Harvest drags on with damp conditions

Colleen Kottke
Editor/Wisconsin State Farmer

Mother Nature is doing her level best to hamper this year's harvest. While some farmers have stored the combine and grain carts for the season, others in Shawano, Sheboygan, Vernon, LaCrosse and Kenosha counties have corn and soybeans still standing out in the field.

Truck traffic was slow at some elevators as farmers struggled to get into fields due to wet, damp conditions.

"Not that the farmers aren't trying to get the crops in, but the sporadic rain showers have actually increased the moisture in soybeans as time goes by," said the reporter in LaCrosse County. "While other counties have gotten work done, this county — with the rain showers and heavy fog — has had trouble getting crops off the fields."

There were 4.5 days suitable for fieldwork for the week ending November 19, 2017, according to the USDA’s National Agricultural Statistics Service. Although temperatures were close to normal this week, light rains and heavy fog dimmed the prospects of many farmers.

The reporter from Vernon County noted farmers got little fieldwork or harvesting done due to the damp, foggy weather.

"It was too wet to combine soybeans and the moisture level is still high so there was minimal harvesting of corn and beans," the reporter said.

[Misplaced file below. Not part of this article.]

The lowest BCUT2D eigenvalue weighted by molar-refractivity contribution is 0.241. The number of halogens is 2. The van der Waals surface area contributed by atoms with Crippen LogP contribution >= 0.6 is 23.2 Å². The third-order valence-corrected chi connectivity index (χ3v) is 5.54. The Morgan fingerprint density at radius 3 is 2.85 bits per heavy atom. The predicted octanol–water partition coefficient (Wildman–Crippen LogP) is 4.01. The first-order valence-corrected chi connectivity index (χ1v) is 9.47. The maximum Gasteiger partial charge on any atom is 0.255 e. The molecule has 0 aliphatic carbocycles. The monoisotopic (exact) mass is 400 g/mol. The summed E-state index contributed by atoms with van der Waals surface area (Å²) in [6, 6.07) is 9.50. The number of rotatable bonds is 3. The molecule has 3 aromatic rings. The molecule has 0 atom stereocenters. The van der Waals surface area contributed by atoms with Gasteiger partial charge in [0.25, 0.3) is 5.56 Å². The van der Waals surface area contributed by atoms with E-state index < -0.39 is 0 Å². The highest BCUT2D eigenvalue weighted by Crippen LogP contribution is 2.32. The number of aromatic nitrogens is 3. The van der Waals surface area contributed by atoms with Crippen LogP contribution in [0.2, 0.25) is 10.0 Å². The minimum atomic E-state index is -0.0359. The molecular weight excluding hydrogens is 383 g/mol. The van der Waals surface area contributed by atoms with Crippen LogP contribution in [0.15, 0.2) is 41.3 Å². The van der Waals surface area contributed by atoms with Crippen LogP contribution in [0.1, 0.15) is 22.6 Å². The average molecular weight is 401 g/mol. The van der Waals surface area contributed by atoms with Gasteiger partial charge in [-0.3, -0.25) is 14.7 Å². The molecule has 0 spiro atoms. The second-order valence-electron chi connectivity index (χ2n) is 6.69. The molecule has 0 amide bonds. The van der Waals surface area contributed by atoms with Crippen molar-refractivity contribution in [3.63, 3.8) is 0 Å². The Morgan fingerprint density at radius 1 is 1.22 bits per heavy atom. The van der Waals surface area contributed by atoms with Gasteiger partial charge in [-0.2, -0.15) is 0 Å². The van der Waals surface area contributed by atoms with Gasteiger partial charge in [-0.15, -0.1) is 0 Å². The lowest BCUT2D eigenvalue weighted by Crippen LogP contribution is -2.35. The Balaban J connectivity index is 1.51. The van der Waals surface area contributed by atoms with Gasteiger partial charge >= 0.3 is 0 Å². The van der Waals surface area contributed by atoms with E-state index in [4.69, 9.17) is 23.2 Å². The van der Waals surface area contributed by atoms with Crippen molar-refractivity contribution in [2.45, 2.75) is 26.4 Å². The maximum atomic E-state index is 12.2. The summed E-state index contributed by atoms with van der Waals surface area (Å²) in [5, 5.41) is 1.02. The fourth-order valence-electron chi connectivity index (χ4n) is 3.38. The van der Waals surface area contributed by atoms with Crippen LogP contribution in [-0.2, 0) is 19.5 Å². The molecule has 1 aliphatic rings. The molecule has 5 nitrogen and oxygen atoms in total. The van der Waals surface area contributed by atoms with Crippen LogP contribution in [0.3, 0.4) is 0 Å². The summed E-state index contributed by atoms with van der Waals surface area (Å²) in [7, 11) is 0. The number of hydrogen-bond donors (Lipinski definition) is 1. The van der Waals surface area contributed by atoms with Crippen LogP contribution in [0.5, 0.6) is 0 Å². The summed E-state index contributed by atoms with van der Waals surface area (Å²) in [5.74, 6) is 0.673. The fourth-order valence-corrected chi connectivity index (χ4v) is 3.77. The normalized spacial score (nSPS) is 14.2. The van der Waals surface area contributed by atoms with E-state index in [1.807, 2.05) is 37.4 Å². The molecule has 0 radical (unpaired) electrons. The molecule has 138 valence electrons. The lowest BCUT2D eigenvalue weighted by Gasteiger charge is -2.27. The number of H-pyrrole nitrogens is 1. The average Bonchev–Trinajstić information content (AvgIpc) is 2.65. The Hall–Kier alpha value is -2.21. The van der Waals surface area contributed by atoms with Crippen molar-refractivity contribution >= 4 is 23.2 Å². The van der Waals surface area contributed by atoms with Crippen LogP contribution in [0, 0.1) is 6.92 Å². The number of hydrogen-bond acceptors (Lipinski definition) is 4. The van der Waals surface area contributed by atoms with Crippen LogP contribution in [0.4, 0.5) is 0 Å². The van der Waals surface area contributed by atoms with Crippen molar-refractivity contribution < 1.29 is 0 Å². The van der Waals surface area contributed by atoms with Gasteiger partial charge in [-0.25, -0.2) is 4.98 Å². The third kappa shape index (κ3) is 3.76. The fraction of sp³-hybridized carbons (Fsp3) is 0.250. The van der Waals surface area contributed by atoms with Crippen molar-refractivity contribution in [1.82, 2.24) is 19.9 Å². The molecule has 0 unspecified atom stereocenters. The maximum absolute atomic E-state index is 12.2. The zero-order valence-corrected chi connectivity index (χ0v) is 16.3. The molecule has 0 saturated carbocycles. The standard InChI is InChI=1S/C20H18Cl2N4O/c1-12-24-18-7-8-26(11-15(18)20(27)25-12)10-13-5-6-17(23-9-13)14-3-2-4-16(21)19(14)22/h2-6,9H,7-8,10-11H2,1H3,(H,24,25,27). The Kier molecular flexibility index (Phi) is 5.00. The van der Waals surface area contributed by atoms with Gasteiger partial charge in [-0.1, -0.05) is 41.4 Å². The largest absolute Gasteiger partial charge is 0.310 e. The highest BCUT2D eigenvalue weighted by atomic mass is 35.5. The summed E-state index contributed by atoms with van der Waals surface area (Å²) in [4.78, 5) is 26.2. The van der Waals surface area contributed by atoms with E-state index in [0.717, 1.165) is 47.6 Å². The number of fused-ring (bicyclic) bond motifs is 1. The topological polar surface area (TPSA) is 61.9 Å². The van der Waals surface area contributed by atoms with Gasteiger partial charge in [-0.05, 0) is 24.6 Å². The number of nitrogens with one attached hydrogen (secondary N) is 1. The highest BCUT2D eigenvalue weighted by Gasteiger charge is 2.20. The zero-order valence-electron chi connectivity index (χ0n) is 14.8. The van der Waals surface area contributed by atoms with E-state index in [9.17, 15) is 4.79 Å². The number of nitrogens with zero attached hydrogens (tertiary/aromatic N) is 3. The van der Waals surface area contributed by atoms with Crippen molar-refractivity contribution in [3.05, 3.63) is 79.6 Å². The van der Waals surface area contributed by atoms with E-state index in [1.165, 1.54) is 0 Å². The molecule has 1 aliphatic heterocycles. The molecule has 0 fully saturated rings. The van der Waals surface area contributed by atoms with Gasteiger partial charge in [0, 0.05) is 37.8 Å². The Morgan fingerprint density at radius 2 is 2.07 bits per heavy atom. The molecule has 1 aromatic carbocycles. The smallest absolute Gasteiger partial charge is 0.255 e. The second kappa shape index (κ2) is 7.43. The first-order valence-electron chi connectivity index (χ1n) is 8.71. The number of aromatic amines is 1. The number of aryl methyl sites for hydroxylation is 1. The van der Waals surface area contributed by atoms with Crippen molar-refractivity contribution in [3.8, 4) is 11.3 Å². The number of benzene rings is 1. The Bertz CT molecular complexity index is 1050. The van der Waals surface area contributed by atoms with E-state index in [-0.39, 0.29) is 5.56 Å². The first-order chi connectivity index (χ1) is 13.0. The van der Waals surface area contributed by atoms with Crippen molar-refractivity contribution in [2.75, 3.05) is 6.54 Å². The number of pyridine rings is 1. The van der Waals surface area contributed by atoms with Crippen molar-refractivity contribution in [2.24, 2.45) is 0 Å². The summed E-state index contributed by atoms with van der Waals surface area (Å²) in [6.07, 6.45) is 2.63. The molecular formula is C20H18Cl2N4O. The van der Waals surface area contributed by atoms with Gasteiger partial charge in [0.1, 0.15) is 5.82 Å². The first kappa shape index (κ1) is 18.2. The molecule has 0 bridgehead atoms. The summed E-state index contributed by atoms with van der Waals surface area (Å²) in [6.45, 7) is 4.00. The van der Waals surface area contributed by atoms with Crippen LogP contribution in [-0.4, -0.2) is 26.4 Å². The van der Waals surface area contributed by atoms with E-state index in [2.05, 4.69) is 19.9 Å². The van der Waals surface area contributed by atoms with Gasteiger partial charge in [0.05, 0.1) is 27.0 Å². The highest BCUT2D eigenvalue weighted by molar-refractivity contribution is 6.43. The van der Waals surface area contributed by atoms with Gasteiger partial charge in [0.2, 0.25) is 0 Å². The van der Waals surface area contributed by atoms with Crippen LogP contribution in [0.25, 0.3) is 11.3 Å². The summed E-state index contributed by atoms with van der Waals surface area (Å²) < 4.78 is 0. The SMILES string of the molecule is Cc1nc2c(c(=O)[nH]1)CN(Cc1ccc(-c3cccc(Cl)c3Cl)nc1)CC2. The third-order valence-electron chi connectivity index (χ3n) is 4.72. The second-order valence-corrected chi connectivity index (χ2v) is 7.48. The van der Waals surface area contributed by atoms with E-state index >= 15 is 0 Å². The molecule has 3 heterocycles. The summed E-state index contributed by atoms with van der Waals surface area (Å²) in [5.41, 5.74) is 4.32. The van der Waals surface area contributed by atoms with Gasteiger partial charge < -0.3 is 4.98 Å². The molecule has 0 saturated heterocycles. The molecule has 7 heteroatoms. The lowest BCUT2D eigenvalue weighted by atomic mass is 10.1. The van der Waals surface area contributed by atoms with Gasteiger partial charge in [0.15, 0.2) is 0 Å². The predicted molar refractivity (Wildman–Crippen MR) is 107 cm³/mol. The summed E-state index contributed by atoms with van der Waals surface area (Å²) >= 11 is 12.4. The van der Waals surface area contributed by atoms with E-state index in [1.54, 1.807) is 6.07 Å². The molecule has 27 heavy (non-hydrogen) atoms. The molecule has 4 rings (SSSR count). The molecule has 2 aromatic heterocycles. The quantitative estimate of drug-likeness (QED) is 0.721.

The corn for grain harvest progressed slowly statewide as grain moistures were still unfavorably high. Several reporters noted that grain moistures have actually risen with the damp conditions of the past few weeks. Fields were reportedly slippery in some areas, further complicating harvest activities.

"Much of the corn came off this week at 20-26 percent. It actually picked up moisture with the damp days," the Shawano County reporter said. "There are still a few soybeans in the field yet but many farmers took them off even though they were quite high in moisture."

Reports from along Lake Michigan in Sheboygan, Ozaukee and Washington counties echoed their displeasure with the weather.

"Just a cold, wet and dreary week with little movement out in the fields," the reporter said.

The corn harvest is still 12 days behind the average with just 69 percent of the corn grain harvest complete. The moisture content of this corn is averaging around 21 percent, according to the report.

While the soybean harvest remains 11 days behind last year, the harvest is nearly complete at 94 percent. Winter wheat is faring well with the wet conditions, with 96 percent of the crop emerged, two days ahead of last yera.

Fall tillage was reported at 58 percent complete, just a week behind the average.